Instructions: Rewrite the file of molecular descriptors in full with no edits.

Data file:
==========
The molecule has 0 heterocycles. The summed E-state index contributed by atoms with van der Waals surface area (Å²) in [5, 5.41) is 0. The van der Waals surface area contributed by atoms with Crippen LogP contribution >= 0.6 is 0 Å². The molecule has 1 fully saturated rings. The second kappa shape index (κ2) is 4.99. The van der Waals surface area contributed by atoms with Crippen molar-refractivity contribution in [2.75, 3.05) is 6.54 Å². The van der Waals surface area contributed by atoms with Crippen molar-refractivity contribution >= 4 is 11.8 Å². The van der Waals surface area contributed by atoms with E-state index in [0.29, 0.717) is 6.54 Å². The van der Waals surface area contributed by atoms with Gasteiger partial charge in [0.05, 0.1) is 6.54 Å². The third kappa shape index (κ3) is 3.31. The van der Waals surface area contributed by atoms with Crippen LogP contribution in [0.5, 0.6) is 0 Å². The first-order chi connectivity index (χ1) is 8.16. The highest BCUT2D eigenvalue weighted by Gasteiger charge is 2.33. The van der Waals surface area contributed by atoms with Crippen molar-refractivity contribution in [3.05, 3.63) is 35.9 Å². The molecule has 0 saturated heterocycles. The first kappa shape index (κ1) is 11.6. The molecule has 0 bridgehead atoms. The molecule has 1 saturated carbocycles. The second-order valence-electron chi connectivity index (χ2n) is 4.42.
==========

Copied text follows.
The molecule has 0 heterocycles. The summed E-state index contributed by atoms with van der Waals surface area (Å²) in [5, 5.41) is 0. The van der Waals surface area contributed by atoms with Crippen LogP contribution >= 0.6 is 0 Å². The molecule has 1 fully saturated rings. The second kappa shape index (κ2) is 4.99. The van der Waals surface area contributed by atoms with Crippen molar-refractivity contribution in [2.75, 3.05) is 6.54 Å². The van der Waals surface area contributed by atoms with Crippen molar-refractivity contribution >= 4 is 11.8 Å². The van der Waals surface area contributed by atoms with E-state index in [0.29, 0.717) is 6.54 Å². The van der Waals surface area contributed by atoms with Gasteiger partial charge in [0.05, 0.1) is 6.54 Å². The third kappa shape index (κ3) is 3.31. The van der Waals surface area contributed by atoms with Crippen LogP contribution in [0.5, 0.6) is 0 Å². The first-order chi connectivity index (χ1) is 8.16. The highest BCUT2D eigenvalue weighted by Gasteiger charge is 2.33. The van der Waals surface area contributed by atoms with Crippen molar-refractivity contribution in [3.05, 3.63) is 35.9 Å². The molecule has 0 saturated heterocycles. The first kappa shape index (κ1) is 11.6. The molecule has 0 bridgehead atoms. The molecule has 1 saturated carbocycles. The second-order valence-electron chi connectivity index (χ2n) is 4.42.